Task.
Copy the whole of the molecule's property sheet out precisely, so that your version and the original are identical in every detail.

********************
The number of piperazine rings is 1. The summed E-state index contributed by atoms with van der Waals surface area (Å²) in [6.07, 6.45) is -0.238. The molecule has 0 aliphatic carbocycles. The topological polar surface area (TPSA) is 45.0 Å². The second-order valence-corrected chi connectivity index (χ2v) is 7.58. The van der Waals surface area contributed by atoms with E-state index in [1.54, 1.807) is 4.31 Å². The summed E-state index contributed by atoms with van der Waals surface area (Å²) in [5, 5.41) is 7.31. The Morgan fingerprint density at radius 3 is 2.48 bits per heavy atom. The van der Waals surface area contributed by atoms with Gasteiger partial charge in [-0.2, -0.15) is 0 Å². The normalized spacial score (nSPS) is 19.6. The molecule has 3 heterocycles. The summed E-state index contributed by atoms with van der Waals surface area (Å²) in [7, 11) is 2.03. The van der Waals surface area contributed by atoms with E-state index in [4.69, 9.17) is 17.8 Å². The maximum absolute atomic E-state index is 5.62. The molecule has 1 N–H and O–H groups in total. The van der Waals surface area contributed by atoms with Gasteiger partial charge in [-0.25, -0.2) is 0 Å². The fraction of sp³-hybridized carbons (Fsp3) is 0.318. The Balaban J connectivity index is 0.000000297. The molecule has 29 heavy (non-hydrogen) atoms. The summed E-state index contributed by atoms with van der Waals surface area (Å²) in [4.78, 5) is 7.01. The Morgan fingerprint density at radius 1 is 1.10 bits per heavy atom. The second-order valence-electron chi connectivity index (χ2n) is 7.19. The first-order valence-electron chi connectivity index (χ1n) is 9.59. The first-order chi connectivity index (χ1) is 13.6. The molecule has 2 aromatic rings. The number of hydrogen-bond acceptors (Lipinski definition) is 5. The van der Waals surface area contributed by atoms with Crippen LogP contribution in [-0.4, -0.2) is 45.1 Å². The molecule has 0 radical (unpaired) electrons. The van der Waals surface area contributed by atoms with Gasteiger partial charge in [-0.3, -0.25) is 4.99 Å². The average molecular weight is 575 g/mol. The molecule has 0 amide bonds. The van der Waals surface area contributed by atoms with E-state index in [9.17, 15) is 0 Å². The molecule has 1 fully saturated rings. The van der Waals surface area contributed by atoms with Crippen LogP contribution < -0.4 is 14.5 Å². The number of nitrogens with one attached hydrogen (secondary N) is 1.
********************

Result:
The number of piperazine rings is 1. The summed E-state index contributed by atoms with van der Waals surface area (Å²) in [6.07, 6.45) is -0.238. The molecule has 0 aliphatic carbocycles. The topological polar surface area (TPSA) is 45.0 Å². The second-order valence-corrected chi connectivity index (χ2v) is 7.58. The van der Waals surface area contributed by atoms with E-state index in [1.54, 1.807) is 4.31 Å². The summed E-state index contributed by atoms with van der Waals surface area (Å²) in [5, 5.41) is 7.31. The Morgan fingerprint density at radius 3 is 2.48 bits per heavy atom. The van der Waals surface area contributed by atoms with Gasteiger partial charge in [-0.2, -0.15) is 0 Å². The normalized spacial score (nSPS) is 19.6. The molecule has 3 heterocycles. The summed E-state index contributed by atoms with van der Waals surface area (Å²) in [7, 11) is 2.03. The van der Waals surface area contributed by atoms with E-state index in [4.69, 9.17) is 17.8 Å². The maximum absolute atomic E-state index is 5.62. The molecule has 1 N–H and O–H groups in total. The van der Waals surface area contributed by atoms with Gasteiger partial charge in [-0.25, -0.2) is 0 Å². The fraction of sp³-hybridized carbons (Fsp3) is 0.318. The Balaban J connectivity index is 0.000000297. The molecule has 29 heavy (non-hydrogen) atoms. The summed E-state index contributed by atoms with van der Waals surface area (Å²) in [4.78, 5) is 7.01. The Morgan fingerprint density at radius 1 is 1.10 bits per heavy atom. The second-order valence-electron chi connectivity index (χ2n) is 7.19. The first-order valence-electron chi connectivity index (χ1n) is 9.59. The first-order chi connectivity index (χ1) is 13.6. The molecule has 2 aromatic rings. The number of hydrogen-bond acceptors (Lipinski definition) is 5. The van der Waals surface area contributed by atoms with Crippen LogP contribution in [-0.4, -0.2) is 45.1 Å². The molecule has 0 radical (unpaired) electrons. The van der Waals surface area contributed by atoms with Gasteiger partial charge in [-0.3, -0.25) is 4.99 Å². The average molecular weight is 575 g/mol. The molecule has 0 amide bonds. The van der Waals surface area contributed by atoms with E-state index in [9.17, 15) is 0 Å². The molecule has 1 fully saturated rings. The van der Waals surface area contributed by atoms with Crippen LogP contribution < -0.4 is 14.5 Å². The number of nitrogens with one attached hydrogen (secondary N) is 1.